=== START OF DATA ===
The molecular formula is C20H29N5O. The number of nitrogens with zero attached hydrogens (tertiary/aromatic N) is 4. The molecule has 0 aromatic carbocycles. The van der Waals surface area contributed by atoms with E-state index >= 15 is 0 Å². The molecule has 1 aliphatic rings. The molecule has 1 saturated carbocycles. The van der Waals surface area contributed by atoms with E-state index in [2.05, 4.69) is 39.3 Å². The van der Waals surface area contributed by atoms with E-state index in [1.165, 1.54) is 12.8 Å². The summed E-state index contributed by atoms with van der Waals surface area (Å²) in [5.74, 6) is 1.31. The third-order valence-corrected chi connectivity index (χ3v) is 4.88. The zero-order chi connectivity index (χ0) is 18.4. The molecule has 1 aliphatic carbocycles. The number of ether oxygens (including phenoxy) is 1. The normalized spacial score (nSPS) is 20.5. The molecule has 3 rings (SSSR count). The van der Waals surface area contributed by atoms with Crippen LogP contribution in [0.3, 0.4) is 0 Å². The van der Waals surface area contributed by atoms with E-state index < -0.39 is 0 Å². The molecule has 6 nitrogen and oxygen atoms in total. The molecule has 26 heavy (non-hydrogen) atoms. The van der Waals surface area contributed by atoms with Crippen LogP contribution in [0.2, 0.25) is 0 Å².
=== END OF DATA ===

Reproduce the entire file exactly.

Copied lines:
The molecular formula is C20H29N5O. The number of nitrogens with zero attached hydrogens (tertiary/aromatic N) is 4. The molecule has 0 aromatic carbocycles. The van der Waals surface area contributed by atoms with E-state index >= 15 is 0 Å². The molecule has 1 aliphatic rings. The molecule has 1 saturated carbocycles. The van der Waals surface area contributed by atoms with E-state index in [2.05, 4.69) is 39.3 Å². The van der Waals surface area contributed by atoms with E-state index in [1.165, 1.54) is 12.8 Å². The summed E-state index contributed by atoms with van der Waals surface area (Å²) in [5.74, 6) is 1.31. The third-order valence-corrected chi connectivity index (χ3v) is 4.88. The zero-order chi connectivity index (χ0) is 18.4. The molecule has 1 aliphatic carbocycles. The number of ether oxygens (including phenoxy) is 1. The normalized spacial score (nSPS) is 20.5. The molecule has 3 rings (SSSR count). The van der Waals surface area contributed by atoms with Crippen LogP contribution in [0.3, 0.4) is 0 Å². The van der Waals surface area contributed by atoms with E-state index < -0.39 is 0 Å². The molecule has 6 nitrogen and oxygen atoms in total. The molecule has 26 heavy (non-hydrogen) atoms. The van der Waals surface area contributed by atoms with Crippen LogP contribution in [0.2, 0.25) is 0 Å².